morty 3.2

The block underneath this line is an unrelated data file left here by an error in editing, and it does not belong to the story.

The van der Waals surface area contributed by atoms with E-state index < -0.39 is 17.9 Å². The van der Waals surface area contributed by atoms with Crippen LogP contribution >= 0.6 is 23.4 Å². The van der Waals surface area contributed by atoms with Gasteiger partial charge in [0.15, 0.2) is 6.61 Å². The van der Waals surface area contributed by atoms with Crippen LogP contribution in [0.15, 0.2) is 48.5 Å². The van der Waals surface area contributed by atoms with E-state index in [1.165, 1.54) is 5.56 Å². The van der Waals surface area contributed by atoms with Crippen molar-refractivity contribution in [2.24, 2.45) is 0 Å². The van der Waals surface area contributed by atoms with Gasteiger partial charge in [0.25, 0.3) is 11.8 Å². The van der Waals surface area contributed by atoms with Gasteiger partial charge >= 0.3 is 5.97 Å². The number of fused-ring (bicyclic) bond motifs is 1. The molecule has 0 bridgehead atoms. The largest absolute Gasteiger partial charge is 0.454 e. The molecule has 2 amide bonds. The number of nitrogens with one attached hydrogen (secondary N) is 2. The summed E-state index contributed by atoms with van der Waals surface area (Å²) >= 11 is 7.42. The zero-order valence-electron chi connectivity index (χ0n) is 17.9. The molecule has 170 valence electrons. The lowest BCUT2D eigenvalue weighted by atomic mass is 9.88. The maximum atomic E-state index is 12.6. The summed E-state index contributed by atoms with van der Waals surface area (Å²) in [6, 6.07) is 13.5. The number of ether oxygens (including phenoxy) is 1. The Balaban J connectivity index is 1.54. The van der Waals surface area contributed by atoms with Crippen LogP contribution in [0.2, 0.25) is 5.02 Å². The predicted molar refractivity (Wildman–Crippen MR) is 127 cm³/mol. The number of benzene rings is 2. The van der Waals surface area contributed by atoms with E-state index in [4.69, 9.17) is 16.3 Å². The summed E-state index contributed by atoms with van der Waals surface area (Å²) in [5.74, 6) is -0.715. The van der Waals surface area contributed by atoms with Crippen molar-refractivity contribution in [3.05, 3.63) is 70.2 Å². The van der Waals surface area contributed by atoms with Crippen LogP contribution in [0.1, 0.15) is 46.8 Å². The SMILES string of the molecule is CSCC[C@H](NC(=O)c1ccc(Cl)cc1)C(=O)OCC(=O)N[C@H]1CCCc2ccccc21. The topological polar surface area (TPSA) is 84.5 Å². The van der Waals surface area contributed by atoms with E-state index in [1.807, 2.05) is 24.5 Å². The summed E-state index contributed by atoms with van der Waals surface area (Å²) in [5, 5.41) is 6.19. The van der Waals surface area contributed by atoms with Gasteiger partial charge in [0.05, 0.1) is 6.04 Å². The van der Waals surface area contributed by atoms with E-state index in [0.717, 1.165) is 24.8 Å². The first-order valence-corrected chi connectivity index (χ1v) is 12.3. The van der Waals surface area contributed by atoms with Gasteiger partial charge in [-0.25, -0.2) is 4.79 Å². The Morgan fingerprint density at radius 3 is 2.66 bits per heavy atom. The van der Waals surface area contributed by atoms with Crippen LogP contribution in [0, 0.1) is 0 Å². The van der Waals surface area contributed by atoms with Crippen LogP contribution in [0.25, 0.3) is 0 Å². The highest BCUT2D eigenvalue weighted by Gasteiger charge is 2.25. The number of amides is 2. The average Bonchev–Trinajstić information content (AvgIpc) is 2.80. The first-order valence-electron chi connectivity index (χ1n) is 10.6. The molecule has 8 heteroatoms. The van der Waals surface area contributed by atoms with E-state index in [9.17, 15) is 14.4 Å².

As I was saying, Sparky had been spending most of his afternoons on the loose. “I’m in love, Morty,” he’d explained. We had a perimeter to manage but I covered for him in the backyard while he did heaven-only-knows down the street at Sally’s house. Don’t get me started. I will say that his escape to capture ratio was impressive. For how many times he snuck out my pal only got caught by the scruff of his neck three times! Say what you want, the boy knows a thing or two about eluding the opposition. That third time, however, was the last straw. Sally’s owner was totally beside himself. He knocked on the Baxter’s front door with a very unhappy Sparky in his right hand and began shouting slanderous accusations and, for some reason, asking questions of a highly personal nature about my pal’s nether regions. The man seemed particularly interested in ascertaining whether or not Sparky had had a certain unfortunate but very important medical operation. Mrs. Baxter had to explain that while he had not, yet, it was not for lack of trying—repeatedly. Before you puppies get the wrong idea, the Baxter’s are the most responsible dog owners in Lake View Terrace and maybe the world and know full well that canine homelessness is a serious problem in this country. The thing is Sparky didn’t just casually not like veterinarians—he had what can only be described as an involuntary, extremely physical reaction to the very thought of seeing one. The degree to which he’d protest any interaction with medical professionals was legendary. On the rare occasion he allowed himself to be tricked or persuaded into their offices, my pal unleashed what can only be described as hell in the extreme. More often than not, furthermore, he managed to incite riot and rebellion in whatever other animals happened to be visiting the doc at the same time he was. His knack for this transcended species. The last time Mrs. Baxter took Sparky to the vet, for example, two cats, a potbelly pig, a Cockatoo with clipped wings, and an Iguana with a head cold somehow managed to persuade the doctor-on-call to go home early that day. Don’t get me started. “So you see,” Mrs. Baxter told the man, “his operation had to be postponed.”